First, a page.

this to me seems readily accomplished by providing just two (stateless) procedures: one that maps a URI to path segments, and possibly other stuff such as the scheme, etc. . This could likely be a synthesis of what is currently done in _parseURL() and the locateResource() method you provided. A second function could map these path segments to a FilePath instance. this could basically correspond to a slimmed down version of locateResource, accepting a FilePath instance as a starting point (e.g. the site root) and an iterable of path segments and returning the corresponding FilePath instance.

a third (shorthand) might wrap these two up and therefore provide a mapping of URI -> FilePath.


comment:6 Changed 11 years ago by Jean-Paul Calderone

FilePath, or a FilePath-like object tailored for use with URLs (eg, URLPath), is what the procedure mapping an URI to segments should return. Strings are bad data structures, and lists of strings are only marginally better in this case. You really want a structured object with methods to perform common operations so that you don't make mistakes as you reimplement those operations over and over again.

At least, I think that's what wsanchez meant when he mentioned FilePath. :)

comment:7 Changed 11 years ago by Wilfredo Sánchez Vega

Resolution: duplicate
Status: newclosed

Yeah, that's what I meant. Strings bite us over and over again. That's probably worth it's own ticket. Marking as dup.

comment:8 Changed 11 years ago by vincentk

thank you for this clarification. the motivation of why such a class might be interesting is now clear to me.

on the other hand, i am still quite unclear about what kinds of functionality such a class might implement, other than producing a FilePath object corresponding to the URI path (segments). perhaps a subclass of FilePath that associates a URI with a FilePath object and provides the appropriate operations for parent()'s? this, i seem to remember, is pretty much how zope does it.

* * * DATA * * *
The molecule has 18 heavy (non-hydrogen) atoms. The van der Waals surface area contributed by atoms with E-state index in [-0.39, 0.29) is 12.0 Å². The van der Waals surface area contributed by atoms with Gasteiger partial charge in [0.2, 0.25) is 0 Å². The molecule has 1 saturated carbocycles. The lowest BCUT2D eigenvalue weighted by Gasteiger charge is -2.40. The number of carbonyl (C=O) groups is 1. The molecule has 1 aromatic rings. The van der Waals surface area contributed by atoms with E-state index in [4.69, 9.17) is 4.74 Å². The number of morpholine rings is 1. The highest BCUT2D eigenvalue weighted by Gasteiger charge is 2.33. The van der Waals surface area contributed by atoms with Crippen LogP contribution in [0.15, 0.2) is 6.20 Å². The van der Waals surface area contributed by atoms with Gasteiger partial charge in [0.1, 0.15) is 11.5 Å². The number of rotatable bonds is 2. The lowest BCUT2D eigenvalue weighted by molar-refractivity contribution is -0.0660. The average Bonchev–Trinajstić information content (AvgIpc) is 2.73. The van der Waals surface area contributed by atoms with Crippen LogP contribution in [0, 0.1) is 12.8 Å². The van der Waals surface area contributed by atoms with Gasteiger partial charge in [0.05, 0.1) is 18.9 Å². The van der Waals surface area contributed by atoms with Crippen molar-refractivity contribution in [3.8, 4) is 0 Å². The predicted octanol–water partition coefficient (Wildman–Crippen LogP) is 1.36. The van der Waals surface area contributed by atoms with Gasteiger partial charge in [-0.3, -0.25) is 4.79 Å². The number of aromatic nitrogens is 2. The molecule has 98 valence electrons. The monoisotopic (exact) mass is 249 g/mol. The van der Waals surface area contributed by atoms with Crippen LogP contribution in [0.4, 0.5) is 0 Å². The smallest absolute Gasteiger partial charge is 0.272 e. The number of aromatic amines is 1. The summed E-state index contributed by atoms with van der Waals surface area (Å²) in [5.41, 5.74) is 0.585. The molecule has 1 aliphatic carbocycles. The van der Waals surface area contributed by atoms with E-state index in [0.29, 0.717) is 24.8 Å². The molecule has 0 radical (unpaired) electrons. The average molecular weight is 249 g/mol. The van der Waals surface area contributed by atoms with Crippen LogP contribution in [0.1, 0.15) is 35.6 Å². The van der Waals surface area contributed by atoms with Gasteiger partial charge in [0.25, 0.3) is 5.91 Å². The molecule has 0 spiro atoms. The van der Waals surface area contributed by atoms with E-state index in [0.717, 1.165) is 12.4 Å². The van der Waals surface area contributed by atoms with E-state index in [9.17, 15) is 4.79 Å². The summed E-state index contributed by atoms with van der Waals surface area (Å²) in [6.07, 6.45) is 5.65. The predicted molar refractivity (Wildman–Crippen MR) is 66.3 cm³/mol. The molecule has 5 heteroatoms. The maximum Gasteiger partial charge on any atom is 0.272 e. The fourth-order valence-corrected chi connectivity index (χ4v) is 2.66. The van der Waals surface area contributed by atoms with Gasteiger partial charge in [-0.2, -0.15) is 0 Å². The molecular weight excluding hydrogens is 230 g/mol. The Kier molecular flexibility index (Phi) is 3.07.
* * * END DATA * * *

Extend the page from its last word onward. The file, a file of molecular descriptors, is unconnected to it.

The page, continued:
i'm just worried that if such an object were to become too heavy-weight to be instantaneously understandable, but still closely resemble FilePath, the situation could become quite confusing. i already find myself spending more time differentiating between URI's, Resource instances, FilePath objects and (finally) the underlying actual files, than i think i should in an ideal world. though i tend to always spend more time on anything, than i think i should ;-)

i agree that strings can be a pain. but so can complex object hierarchies. though perhaps that's just a matter of taste (or inexperience on my part).

hmm. thinking of which, a URI is not a map to a file path, but rather a map to a resource --> a URIPath should definitely return a resource. or a collection thereof, including all parent resources. again, i think this is more or less how zope does it. a zope object is presented with an environment, which contains a list named URL, which contains all path segments (as strings), and a list named PARENT, which contains all parent resources.

if you think this is worth a ticket, i would be happy to work on it.



comment:9 Changed 6 years ago by <automation>

Owner: jknight deleted